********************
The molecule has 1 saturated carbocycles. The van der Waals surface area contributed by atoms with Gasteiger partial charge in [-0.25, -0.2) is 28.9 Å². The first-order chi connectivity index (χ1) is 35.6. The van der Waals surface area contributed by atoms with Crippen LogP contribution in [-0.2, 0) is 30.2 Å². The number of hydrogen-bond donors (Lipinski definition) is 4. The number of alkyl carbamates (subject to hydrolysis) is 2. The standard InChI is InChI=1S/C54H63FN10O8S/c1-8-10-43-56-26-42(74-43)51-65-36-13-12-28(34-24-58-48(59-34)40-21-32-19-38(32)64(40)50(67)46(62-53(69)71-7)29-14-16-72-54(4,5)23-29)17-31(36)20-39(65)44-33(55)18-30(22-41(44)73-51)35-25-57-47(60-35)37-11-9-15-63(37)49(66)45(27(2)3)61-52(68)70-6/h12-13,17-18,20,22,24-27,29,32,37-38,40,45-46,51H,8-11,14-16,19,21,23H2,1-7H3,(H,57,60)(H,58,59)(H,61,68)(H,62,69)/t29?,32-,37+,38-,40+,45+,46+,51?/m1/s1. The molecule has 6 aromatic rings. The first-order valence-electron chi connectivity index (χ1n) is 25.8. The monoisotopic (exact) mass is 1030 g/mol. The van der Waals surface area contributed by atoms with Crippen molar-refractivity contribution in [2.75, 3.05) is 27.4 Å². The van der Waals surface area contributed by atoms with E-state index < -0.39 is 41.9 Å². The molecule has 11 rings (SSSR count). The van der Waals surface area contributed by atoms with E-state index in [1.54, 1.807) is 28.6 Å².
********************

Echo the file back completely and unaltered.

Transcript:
The molecule has 1 saturated carbocycles. The van der Waals surface area contributed by atoms with Gasteiger partial charge in [-0.25, -0.2) is 28.9 Å². The first-order chi connectivity index (χ1) is 35.6. The van der Waals surface area contributed by atoms with Crippen LogP contribution in [-0.2, 0) is 30.2 Å². The number of hydrogen-bond donors (Lipinski definition) is 4. The number of alkyl carbamates (subject to hydrolysis) is 2. The standard InChI is InChI=1S/C54H63FN10O8S/c1-8-10-43-56-26-42(74-43)51-65-36-13-12-28(34-24-58-48(59-34)40-21-32-19-38(32)64(40)50(67)46(62-53(69)71-7)29-14-16-72-54(4,5)23-29)17-31(36)20-39(65)44-33(55)18-30(22-41(44)73-51)35-25-57-47(60-35)37-11-9-15-63(37)49(66)45(27(2)3)61-52(68)70-6/h12-13,17-18,20,22,24-27,29,32,37-38,40,45-46,51H,8-11,14-16,19,21,23H2,1-7H3,(H,57,60)(H,58,59)(H,61,68)(H,62,69)/t29?,32-,37+,38-,40+,45+,46+,51?/m1/s1. The molecule has 6 aromatic rings. The first-order valence-electron chi connectivity index (χ1n) is 25.8. The monoisotopic (exact) mass is 1030 g/mol. The van der Waals surface area contributed by atoms with Crippen molar-refractivity contribution in [2.75, 3.05) is 27.4 Å². The van der Waals surface area contributed by atoms with E-state index < -0.39 is 41.9 Å². The molecule has 11 rings (SSSR count). The van der Waals surface area contributed by atoms with E-state index in [1.54, 1.807) is 28.6 Å².